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A quick sketch from the 1st September (sorry - date is wrong on the image).
M15 was still fairly low in the east but the central condensation of stars really stood out, even in a 5.5inch scope. The bright field star intruding on the edge of the image was distracting. If I had a tracking mount I'd have banished it permanently!
A lot of the extended GC was on the threshold of vision and the resolved stars faded in and out.
M15 will always have a special place for me as it was the first GC i ever saw 😍
Thanks for looking.
Hello, this is my first attempt on NGC 7635 with my skywatcher 250pds on an NEQ6 synscan mount. These are 7min subs stacked to a total exposure of 5 hours taken with my unmodified canon 700d and a skytech cls filter. No coma corrector was used as I haven't gotten one yet. I'm just wondering how I could make my images look clearer when zoomed in and improve them overall as I can see the image gets more blurry when I zoom in onto the bubble, should I use a higher magnification? Do I need to take more darks to get rid of the redness around the image ? Or perhaps I stretched the image too much in Photoshop? I used 10 darks, 60 bias and 60 flat frames.
Update: I have now further processed my image with greater care and got a much better result.
By Joaquim Q
Hi, i..m on Stargazers Lounge for long time ago, but now i have a new scope at last!!! The scope is a Skywatcher classic200p dobsonian, and i received it just one month ago. I.m really happy with it. For now, i.m using the stock eyepieces that come with the scope, a 25mm and 10mm super plossl 52. Yesterday i was received a Celestron Omni barlow, and that expands my magnification range. I posted some pics with my set.
Congratulations to Stargazers lounge team, this is one of the best sites to learn about astronomy and equipment.
Besf regards to everybody
I currently am on holiday in my father's hometown, a small island near rhodes called symi.Symj, is a pretty small town,with only about 2000 residents.That means that the light pollution levels must be low. Acknowledging that, i called my friends, grabbed my 10x50 bins(that i got for 20€ from Turkey),and went on my way to find a dark site.About after 20 mins of walking (from the city),i stumbled upon a beach, it was dark, so i went in.There i decided to lay on a sunbed that was there.After looking up(not being dark adapted, my friends just kept turning their flashlights on for some reason), i saw the haze of the milky way stretching from Cassiopeia to cygnus and beyond!I was amazed as i ve never seen the milky way before and smudged it off as clouds until i confirmed it was the milky way from an app! The weird part was that at just straight overhead, was the port ,which had many lights, and as a result the sky appeared half bright and half dark. I turned over at Sagittarius and headed over the lagoon nebula. Brilliant! 3-4 stars in a line surrounded by bright nebulosity.(while still being in the haze!) Afterwards i headed to cygnus,it was a real light show! I saw the milky way layering on top of Cygnus while catching a glimpse of m23 and yet again, failing to see NGC7000 . Then, with the corner of my eye, i detected something moving, then turned over to Cassiopeia to see a shooting stsr!(it was my first time seeing one!!!) Was very brief, yet enjoyable. Right afterwards i turned over at the Perseus double cluster.Magnificent! Appeared as 2 small balls of light , almost connected yo eachother. Finally, i realised that finally, the target i was seeking to observe all year long, M31 was into the area with the light pollution! What a shame! While also being low on the Horizon, I couldnt see it with the naked eye. I observed it with ny binoculars for 10 minutes or so . The core was resolved nicely with some hints of outer nebulosity. Overall a great night and now, i wished i had my 8" dob with me....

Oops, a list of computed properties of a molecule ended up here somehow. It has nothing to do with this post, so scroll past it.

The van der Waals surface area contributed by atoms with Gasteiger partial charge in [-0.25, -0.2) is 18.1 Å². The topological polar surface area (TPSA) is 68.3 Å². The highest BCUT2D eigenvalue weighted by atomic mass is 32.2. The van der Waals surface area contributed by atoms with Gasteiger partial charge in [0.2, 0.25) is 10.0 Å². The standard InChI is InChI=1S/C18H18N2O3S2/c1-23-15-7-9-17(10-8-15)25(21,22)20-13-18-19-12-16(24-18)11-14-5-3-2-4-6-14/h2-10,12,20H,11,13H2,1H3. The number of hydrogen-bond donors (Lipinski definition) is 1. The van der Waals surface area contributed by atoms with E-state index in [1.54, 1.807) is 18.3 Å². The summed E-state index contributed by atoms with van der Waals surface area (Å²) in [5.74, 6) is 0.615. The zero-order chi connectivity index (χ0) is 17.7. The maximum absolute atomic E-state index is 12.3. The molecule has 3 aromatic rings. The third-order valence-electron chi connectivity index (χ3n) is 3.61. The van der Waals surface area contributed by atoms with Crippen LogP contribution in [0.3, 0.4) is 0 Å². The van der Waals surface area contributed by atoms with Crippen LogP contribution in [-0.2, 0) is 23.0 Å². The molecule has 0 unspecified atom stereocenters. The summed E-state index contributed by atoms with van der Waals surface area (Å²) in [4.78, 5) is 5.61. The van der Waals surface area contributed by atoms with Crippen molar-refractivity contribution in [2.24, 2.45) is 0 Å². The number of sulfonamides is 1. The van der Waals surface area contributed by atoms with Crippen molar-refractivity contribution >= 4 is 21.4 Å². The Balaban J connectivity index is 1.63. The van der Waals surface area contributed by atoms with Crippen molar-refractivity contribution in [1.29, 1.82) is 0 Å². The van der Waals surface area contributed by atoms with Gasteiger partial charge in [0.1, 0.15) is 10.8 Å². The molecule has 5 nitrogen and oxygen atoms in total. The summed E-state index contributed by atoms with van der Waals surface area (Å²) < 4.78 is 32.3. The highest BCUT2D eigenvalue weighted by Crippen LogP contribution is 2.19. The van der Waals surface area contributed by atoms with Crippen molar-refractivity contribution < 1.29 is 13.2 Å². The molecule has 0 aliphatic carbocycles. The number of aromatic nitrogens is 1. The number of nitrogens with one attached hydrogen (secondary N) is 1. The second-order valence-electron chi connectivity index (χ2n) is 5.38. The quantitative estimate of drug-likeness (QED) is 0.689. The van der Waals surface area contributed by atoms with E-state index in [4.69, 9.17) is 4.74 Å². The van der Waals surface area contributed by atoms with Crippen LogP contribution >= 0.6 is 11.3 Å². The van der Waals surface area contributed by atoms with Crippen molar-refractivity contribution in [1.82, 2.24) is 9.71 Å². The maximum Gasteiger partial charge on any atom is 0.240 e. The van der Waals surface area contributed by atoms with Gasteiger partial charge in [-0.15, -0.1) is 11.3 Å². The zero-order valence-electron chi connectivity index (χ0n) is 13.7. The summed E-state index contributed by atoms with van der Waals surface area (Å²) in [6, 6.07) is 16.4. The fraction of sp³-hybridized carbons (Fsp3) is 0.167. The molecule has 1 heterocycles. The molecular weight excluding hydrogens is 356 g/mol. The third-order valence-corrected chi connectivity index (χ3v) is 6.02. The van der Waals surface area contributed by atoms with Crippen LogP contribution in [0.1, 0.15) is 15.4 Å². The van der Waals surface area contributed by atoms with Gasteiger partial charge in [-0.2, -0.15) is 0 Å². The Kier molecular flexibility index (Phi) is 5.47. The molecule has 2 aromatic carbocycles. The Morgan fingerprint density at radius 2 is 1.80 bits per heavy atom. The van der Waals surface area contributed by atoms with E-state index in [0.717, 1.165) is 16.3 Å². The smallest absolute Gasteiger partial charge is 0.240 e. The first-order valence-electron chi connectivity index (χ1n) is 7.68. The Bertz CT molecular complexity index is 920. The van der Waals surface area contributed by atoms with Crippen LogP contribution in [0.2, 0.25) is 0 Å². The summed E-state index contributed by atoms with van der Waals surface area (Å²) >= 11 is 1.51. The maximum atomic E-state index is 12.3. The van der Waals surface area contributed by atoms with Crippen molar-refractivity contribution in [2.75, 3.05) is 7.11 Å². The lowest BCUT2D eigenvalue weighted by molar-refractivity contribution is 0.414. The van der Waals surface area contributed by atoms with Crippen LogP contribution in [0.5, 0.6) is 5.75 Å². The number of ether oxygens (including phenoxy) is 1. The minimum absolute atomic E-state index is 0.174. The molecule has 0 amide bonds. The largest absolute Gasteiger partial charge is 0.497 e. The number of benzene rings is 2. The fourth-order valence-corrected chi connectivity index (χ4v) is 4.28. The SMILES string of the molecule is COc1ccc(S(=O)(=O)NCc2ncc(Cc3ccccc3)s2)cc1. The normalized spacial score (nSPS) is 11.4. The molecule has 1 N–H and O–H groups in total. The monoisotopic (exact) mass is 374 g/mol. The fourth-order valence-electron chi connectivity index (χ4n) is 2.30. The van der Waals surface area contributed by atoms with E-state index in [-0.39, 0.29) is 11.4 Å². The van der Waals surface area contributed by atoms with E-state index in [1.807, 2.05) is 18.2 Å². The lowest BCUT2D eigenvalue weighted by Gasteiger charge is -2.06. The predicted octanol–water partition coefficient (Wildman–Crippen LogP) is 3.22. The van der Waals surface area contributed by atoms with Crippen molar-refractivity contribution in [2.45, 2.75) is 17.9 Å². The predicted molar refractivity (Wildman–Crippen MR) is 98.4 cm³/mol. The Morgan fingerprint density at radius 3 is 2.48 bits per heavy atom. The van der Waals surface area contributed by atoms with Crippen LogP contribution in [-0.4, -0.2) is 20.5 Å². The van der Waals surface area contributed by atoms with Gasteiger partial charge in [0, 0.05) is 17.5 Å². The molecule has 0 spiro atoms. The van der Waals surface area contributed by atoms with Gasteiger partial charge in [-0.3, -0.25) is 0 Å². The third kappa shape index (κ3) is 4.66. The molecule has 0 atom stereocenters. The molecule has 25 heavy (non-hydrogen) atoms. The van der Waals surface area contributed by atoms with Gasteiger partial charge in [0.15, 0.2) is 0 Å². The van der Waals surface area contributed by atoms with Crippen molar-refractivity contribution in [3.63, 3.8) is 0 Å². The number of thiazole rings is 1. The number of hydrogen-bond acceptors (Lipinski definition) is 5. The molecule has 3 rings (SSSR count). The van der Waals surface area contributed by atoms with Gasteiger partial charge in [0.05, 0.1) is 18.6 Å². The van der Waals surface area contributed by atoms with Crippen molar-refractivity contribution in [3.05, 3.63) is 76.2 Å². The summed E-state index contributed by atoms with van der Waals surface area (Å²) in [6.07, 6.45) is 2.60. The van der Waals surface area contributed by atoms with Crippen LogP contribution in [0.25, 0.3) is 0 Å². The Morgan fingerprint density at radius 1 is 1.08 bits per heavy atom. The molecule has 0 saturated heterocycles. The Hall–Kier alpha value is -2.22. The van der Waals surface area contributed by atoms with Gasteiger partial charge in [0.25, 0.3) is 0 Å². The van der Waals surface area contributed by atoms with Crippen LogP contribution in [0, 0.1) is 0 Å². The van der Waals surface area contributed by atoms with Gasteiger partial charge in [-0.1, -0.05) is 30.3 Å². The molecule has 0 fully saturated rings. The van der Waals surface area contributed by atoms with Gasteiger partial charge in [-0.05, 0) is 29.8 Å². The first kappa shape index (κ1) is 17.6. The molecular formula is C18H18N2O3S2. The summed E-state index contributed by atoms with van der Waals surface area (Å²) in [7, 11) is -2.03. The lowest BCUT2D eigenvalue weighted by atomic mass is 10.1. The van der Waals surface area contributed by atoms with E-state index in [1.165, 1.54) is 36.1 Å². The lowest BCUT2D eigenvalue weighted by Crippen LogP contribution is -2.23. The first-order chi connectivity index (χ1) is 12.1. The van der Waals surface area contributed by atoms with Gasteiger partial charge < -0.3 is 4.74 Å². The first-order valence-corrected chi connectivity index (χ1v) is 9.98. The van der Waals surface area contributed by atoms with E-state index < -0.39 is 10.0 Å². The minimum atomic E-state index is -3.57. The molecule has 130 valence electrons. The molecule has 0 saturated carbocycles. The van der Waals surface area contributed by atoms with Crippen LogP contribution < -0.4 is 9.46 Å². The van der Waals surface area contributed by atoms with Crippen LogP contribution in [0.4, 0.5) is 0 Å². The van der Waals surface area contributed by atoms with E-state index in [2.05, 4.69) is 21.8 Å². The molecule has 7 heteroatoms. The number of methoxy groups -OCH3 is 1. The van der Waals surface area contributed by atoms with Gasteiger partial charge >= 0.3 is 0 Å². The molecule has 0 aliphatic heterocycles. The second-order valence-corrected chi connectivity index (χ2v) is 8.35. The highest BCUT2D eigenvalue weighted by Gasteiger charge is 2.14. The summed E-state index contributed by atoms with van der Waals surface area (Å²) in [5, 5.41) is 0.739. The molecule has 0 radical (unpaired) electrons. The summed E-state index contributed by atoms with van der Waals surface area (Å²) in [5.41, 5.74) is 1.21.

(Sorry for any granmar mistakes, im currently typing this at 2 am xD)
I have just joined and have been looking around, and putting in various searches to find the answer to my question(s).
I have already found some valuable information, but i can't find a specific answer to a question i have relating to exposure times.
I have shot the milky way several times before, from a tripod and a wide angle lens. I am aware of and understand the "500 rule" and that worked fine for me at first when i was shooting with my Canon 6D Mark II. When i moved over to the Sony A7III i noticed significant trailing using the same rule and that led me to the NPF rule (Via the photopills app incase people dot know).
I am heading back to Tenerife once again in about 6 weeks time and want to buy a star tracker so i can get some really detailed images.
I have done a fair bit of research and in principle, the whole thing doesn't seem to be too daunting or difficult.
I have purchased the Polar Scope Align Pro app so i can align Polaris as accurately as possible, i will practise putting the unit together and familiarising myself with the different parts etc, but it is the exposure times that i do not understand.
My best glass is the Carl Ziess 50mm F/1.4 Planar, the 18mm F/2.8 Batis, the Sigma 35mm F/1.4 Art & the IRIX 15mm F/2.4 Blackstone.
I currently do not own, nor have i ever used a tracker, and I cannot find any information relating to which aperture, ISO and Shutter length any of these focal lengths should or could be shot at.
Is there anything similar to the 500 rule or NPF rule that relates to using a tracker with varied focal lengths? or is it just a case of stepping the lens down for sharpness and then trial and error?
Thanks in advance,